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Sandblast Nozzle Selection

WEDNESDAY, NOVEMBER 30, 2016

By Patrick Harmon

When it comes to sandblasting, the blast nozzle you use is critical.

Blast nozzle selection will impact how fast you can blast, how long you can blast before replacing the nozzle, and the volume of air you’ll need to support your blast equipment.

sandblasting
© iStock.com / alacatr

It’s important to know that you’re using the best blast nozzle selection for your application, as a variety of factors in blast nozzle design affect how fast you blast, how long the nozzle lasts, and the volume of air needed for the blast equipment.

By properly considering the factors discussed in this article, you should be able to make choices that will perform effectively for your application and allow you to achieve maximum production at the most reasonable overall cost.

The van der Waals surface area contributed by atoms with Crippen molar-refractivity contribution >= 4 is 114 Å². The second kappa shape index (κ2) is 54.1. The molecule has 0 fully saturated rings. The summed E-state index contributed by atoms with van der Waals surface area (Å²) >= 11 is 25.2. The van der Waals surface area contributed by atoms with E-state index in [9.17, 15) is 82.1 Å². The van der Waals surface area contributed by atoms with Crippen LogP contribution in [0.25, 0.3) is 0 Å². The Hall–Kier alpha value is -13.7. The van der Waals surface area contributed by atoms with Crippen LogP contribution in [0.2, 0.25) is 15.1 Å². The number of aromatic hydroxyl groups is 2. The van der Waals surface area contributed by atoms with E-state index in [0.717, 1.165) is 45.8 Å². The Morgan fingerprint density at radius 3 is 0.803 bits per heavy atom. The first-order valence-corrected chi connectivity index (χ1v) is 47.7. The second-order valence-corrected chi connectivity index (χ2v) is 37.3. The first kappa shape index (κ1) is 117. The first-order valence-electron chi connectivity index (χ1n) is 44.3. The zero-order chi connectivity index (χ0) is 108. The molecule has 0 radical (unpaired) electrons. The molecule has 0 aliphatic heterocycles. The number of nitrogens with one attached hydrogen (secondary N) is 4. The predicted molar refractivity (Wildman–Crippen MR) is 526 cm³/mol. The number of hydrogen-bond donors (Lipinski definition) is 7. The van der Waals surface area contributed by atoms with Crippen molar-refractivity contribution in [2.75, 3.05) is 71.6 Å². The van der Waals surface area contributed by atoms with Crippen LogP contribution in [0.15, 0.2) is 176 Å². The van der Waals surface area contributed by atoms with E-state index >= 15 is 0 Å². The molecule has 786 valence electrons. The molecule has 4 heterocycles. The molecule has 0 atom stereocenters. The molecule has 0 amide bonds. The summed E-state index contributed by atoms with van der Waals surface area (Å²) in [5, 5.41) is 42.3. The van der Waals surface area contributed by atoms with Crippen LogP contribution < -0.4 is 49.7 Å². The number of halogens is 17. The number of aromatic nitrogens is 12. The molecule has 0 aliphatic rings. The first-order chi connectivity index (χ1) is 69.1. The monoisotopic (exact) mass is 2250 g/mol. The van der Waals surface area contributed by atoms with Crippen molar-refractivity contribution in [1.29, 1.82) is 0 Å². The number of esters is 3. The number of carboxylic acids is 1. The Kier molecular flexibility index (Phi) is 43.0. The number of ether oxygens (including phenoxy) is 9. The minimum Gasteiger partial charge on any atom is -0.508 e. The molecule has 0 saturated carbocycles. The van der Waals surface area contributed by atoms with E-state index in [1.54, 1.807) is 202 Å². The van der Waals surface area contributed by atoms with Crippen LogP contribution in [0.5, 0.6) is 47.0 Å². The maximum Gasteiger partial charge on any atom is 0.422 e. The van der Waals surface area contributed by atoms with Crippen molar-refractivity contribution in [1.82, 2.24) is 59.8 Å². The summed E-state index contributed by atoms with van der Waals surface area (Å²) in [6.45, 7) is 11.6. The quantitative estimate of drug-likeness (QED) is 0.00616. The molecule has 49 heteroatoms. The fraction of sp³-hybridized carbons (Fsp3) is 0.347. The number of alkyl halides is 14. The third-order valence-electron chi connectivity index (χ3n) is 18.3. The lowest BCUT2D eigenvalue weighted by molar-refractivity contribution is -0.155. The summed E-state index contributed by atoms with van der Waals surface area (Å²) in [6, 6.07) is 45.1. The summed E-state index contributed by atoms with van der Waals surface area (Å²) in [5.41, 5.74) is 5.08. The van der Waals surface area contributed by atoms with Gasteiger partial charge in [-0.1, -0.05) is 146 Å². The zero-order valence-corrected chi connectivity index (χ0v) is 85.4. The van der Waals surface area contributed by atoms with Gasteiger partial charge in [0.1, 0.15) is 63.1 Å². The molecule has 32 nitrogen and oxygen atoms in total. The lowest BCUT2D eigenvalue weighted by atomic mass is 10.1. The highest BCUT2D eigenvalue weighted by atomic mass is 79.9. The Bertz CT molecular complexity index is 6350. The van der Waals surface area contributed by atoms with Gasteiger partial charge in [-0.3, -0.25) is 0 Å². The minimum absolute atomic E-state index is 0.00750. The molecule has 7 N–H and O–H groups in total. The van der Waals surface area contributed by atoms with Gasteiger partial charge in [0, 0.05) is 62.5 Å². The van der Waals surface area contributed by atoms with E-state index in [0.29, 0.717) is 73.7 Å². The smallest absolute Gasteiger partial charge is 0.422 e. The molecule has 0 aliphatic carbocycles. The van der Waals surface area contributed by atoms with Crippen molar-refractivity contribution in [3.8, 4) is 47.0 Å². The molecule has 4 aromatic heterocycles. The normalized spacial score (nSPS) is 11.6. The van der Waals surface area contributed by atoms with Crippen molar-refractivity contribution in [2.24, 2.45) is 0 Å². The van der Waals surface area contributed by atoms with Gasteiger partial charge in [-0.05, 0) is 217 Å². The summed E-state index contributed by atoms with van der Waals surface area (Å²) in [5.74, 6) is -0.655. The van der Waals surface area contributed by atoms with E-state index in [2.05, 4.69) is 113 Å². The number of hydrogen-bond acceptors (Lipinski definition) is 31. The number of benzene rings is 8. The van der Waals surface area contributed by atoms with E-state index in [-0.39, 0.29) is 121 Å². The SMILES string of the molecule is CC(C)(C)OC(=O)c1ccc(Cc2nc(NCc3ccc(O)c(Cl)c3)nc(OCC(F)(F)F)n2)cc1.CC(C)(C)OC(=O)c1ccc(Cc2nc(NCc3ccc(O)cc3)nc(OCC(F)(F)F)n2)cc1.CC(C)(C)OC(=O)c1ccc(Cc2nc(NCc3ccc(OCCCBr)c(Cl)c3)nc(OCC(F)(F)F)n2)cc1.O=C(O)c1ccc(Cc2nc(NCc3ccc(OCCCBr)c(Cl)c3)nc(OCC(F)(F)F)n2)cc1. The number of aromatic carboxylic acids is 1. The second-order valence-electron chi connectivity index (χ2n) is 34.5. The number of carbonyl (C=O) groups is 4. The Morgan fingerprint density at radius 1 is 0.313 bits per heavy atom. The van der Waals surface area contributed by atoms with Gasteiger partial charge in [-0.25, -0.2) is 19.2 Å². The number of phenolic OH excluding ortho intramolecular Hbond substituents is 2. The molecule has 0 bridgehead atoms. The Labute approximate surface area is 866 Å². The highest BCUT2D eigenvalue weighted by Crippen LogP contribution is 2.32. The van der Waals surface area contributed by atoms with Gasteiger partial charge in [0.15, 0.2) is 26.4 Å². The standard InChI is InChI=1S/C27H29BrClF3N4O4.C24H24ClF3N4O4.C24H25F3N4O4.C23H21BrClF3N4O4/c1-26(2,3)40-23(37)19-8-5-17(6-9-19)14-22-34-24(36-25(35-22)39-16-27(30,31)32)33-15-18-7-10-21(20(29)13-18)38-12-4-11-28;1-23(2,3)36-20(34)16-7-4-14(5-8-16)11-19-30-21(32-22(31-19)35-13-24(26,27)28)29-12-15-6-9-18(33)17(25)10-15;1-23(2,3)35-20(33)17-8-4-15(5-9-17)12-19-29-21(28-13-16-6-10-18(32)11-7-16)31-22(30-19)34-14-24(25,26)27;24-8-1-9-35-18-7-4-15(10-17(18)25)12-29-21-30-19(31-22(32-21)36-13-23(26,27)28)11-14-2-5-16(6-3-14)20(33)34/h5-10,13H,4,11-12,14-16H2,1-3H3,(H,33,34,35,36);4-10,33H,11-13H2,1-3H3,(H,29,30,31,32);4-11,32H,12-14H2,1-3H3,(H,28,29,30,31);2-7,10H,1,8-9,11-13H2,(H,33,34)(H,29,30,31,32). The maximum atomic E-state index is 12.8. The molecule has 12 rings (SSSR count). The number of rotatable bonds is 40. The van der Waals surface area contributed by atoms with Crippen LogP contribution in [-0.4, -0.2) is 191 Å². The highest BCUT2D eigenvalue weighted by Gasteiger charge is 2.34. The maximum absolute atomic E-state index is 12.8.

Factor 1: The Nozzle Material

Blast nozzles are made a variety of materials, each of which presents its own unique benefits and drawbacks.

As a general rule of thumb, the harder the metal a blast nozzle is made from, the longer it will last before excessive wear calls for replacement.

This is why you cannot always look at price alone when selecting a blast nozzle—although the nozzle made from harder material may cost more at the time of purchase, it may also provide twice the useful life before needing to be replaced.

This extended lifespan will often make the more expensive nozzle a cheaper option overall once you consider the extra time you get out of it.

Additionally, certain highly abrasive materials like aluminum oxide will need a nozzle made of hardened metal like boron carbide so that it does not wear excessively fast.

Common blast nozzle materials and their approximate useful life expectancy are as follows.